Good to see an old friend. Yes I am passing by Tristan da Cunha again, a towering volcanic island looking very much like a nuclear power station’s cooling tower. Tristan along with the associated islands of I’Isola Inaccessible and le Isole Nightingale are home to very little other than birds of which I have seen quite a few these past days. They come very close to the boat flying effortlessly rarely flapping their wings. The giant albatross with its seven to nine foot wing span is the most gracious and majestic. The strange thing is that the birds here never seem to plunge into the water to gather food. They just fly and swoop often with their wings tips almost touching the water. They may stop and alight but they don’t seem to gather food. How do they survive and on what?
I am now at latitude south 39 and tomorrow no doubt south 40 – known as the roaring forties. Here I can experience winds with an average strength of 22 knots from predominantly the NW, W and SW. Of course, some winds will be weaker and others stronger. Hopefully we (Kiwi Spirit and I) are ready both mentally and physically.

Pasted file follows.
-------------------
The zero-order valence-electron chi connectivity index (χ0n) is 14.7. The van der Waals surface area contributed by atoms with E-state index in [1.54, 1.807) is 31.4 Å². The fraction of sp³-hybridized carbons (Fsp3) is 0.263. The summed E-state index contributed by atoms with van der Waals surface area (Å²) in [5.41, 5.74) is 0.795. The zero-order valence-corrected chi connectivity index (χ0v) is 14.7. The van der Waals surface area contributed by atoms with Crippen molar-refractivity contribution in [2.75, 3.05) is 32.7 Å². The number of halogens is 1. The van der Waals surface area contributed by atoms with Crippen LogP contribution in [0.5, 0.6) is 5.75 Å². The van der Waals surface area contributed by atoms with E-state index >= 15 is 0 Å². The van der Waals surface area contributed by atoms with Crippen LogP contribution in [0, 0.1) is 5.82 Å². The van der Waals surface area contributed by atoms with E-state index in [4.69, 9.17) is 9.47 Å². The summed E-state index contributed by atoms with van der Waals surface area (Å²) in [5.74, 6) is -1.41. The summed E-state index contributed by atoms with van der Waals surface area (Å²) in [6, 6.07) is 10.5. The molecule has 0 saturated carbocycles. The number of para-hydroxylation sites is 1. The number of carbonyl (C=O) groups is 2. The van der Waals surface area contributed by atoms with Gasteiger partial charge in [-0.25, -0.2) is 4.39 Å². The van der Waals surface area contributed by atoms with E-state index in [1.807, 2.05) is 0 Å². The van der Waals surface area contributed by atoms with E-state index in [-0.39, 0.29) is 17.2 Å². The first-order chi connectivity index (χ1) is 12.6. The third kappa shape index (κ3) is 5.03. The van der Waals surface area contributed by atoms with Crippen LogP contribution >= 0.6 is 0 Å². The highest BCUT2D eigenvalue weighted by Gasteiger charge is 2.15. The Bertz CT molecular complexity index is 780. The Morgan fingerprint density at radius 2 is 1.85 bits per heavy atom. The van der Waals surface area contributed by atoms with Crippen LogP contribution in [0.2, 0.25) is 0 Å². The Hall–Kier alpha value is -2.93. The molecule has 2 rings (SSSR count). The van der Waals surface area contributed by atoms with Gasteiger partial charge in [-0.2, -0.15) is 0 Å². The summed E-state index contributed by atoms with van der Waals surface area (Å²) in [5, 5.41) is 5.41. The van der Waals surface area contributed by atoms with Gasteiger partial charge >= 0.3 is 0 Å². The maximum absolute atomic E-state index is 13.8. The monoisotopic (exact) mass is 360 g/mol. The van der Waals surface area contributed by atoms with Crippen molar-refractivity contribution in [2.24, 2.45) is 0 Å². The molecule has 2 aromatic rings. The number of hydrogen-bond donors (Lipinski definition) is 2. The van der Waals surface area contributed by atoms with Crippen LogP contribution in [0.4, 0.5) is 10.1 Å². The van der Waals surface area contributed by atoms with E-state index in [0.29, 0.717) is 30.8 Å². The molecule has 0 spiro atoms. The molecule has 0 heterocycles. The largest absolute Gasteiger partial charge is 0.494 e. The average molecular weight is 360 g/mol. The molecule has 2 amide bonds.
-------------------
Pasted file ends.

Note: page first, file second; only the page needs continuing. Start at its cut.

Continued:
I have secured much of that below which go flying when we face our first gale. The lines to the sails have been checked for chafe and the storm jib (a small but strong headsail) is in place and ready to go. I have also placed on the aft deck the ultimate piece of storm gear – a Jordan Sea Drogue. Kiwi has not yet been tested in a full gale. How will she sail under shortened canvas? Will she be able to go with the wind at full speed surfing down each wave with burying her nose into the wave ahead and causing the worst of all – a pitch rolling where the nose goes down and doesn’t left while a following wave raise up the beam and flips the boat end on end. It happens and usually results in much damage. Will the autopilots be able to handle the seas fury for it will be impossible for me to steer for one or two days of tempest? If I find that the seas are becoming unmanageable, I will resort to the use of the drogue to slow me down and keep the stern square on to the seas. In the past ropes I have used are ropes tied to the stern and trailing being in a loop and on one occasion I tied a car tire to work as a drogue. But note I carry the best – a Jordan Sea Drogue which is a length of chain followed by a long line of some 200 feet with parachute like cones sewn at eighteen inch intervals along its length. It’s in place as I write attached to the two aft deck cleats and ready to be launched. I hope never to use her but will if necessary. In place she will take less than a minute to launch.